IT'S THE SUMMER OF THE second year of the Bush administration, trouble is brewing in Iraq and a seat has come open on the Supreme Court. I'm talking about 1990, of course. But the similarities are suggestive, and one lesson to be taken from that year is that a Republican president can nominate an actual liberal for the High Court and the left will still go nuts.
The National Organization for Women, People for the American Way, and the NAACP all screamed like cuckoo birds when President George H.W. Bush nominated David Souter, a little known New Hampshire state supreme court justice. But as we can easily see in retrospect, Souter was the ultimate "stealth candidate," his great attraction being that not even his backers knew what he really believed. Souter seemed to have practiced law almost in secret. This lack of a paper trail helped turn the discussion to his also nonexistent private life.
"This is a man who has never been married, never had children," noted one widely quoted observer, a prominent lawyer who, reported R.W. Apple Jr. in the New York Times, "asked not to be identified because he practices from time to time before the Court." The lawyer continued: "This is a man who has spent only a minimum of time in the public sector, who lives in a village of 2,000 people, almost all of whom are white, far from the crises of crime and drugs, in a state that is notorious for its social and political quirkiness. Is he really equipped to deal with great national questions?"
This statement was quoted and alluded to so often that Souter soon became pegged as the Curious Bachelor from New England. Harvard law professor Duncan Kennedy commented at the time: "It would be a delicious and amusing twist in the play between liberals and conservatives, if the liberals started proclaiming that only a married man with 2.3 children living in a suburb was qualified for office."
But the left did not stop there. Calling Souter "at best, very weird"--as NPR's Nina Totenberg did--was only the beginning. Feminists were particularly agitated. "Almost Neanderthal" is how Molly Yard, then-president of the National Organization for Women, described Souter, whose "constitutional views are based on the 'original intent' of the Framers 200 years ago, when blacks were slaves and women were property of their husbands." (So that's what strict constructionism means!) "David Souter would be the fifth vote" for outlawing abortion, said Eleanor Smeal of the Fund for the Feminist Majority. "We find him a devastating threat."
The rest of the liberal establishment was close behind. "What record Souter has compiled on constitutional questions is both sparse and disturbing," said Arthur Kropp, then-president of People for the American Way, whose current president Ralph Neas, then of the Leadership Conference on Civil Rights, questioned Souter's "commitment to constitutional guarantees of individual rights and liberties. . . . " The NAACP was "troubled," while the Alliance for Justice was scouring the courthouses of New Hampshire looking for dirt.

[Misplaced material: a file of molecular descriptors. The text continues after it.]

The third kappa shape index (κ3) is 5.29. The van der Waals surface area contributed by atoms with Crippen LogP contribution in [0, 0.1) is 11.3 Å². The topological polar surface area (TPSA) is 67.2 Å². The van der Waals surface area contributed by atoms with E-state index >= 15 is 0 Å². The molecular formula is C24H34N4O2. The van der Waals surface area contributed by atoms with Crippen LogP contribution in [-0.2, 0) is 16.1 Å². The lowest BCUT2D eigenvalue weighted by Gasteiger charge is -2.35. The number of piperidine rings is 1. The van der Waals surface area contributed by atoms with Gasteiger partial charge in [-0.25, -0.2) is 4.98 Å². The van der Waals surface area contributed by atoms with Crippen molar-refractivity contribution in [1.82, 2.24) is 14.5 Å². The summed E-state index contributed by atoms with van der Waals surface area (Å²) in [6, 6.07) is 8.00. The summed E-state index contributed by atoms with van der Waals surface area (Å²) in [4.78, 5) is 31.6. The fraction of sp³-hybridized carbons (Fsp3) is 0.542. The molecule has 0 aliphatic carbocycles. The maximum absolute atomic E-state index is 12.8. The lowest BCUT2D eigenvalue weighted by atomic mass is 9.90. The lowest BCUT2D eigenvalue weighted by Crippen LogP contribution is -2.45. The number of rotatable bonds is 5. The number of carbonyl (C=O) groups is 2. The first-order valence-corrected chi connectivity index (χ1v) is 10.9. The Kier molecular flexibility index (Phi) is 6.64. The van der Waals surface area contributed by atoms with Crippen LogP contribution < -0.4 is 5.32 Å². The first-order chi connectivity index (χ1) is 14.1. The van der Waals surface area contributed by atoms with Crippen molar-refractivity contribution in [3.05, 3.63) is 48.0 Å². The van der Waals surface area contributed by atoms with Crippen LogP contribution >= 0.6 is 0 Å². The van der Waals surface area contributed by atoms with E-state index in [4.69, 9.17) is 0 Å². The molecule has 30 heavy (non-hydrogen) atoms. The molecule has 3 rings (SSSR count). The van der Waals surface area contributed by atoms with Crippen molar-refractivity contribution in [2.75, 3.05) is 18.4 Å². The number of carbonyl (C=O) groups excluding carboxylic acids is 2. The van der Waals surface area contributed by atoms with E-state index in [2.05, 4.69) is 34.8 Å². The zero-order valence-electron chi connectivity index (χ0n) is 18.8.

Of course, not all liberals were out to get Souter. The American Bar Association did give him its highest rating. But most were with the New York Times editorial page, which called the ABA's granting Souter a perfect rating "ludicrous."
One pro-choice observer, however, did correctly foresee that Souter posed no threat to legalized abortion. Her name was Marjorie Judith Vincent--aka Miss America 1991. According to a lighthearted Washington Post account of her coronation, Vincent "declared herself plainly on the side of a woman's right to choose an abortion, and said Justice Souter's record did not trouble her in that regard."
But the conventional wisdom was that Souter would, as William H. Freivogel put it in a St. Louis Post-Dispatch article, "provide the decisive fifth vote for a broad counterrevolution in constitutional law overturning decisions on abortion, affirmative action, and criminal procedure."
This assessment was, of course, wrong on every count. The Bushies may have indeed wanted a counterrevolutionary. Bush chief of staff John Sununu, the former governor of New Hampshire, promised Souter would "be a home run for conservatives." And as they were promoting Souter for the High Court, the administration was also, in a brief for Rust v. Sullivan, urging the Court to overturn a "wrongly decided" Roe v. Wade. But when Roe v. Wade was finally revisited, in Planned Parenthood v. Casey in 1992, the stealth candidate finally deactivated his cloaking shield: Souter (with fellow Republican appointees Sandra Day O'Connor and Anthony Kennedy) wrote the lead decision for a 6-3 majority to uphold and broaden the abortion right.
On criminal procedure, civil liberties, and affirmative action, Souter turned out, as well, to be a stalwart liberal, a loyal servant to the groups that had mocked and despised him. The lesson is clear: Even if the current President Bush were to nominate another liberal, you probably would never know it from all the screaming going on. All the more reason, then, for him to name a serious, non-stealthy judicial conservative.
David Skinner is an assistant managing editor at The Weekly Standard.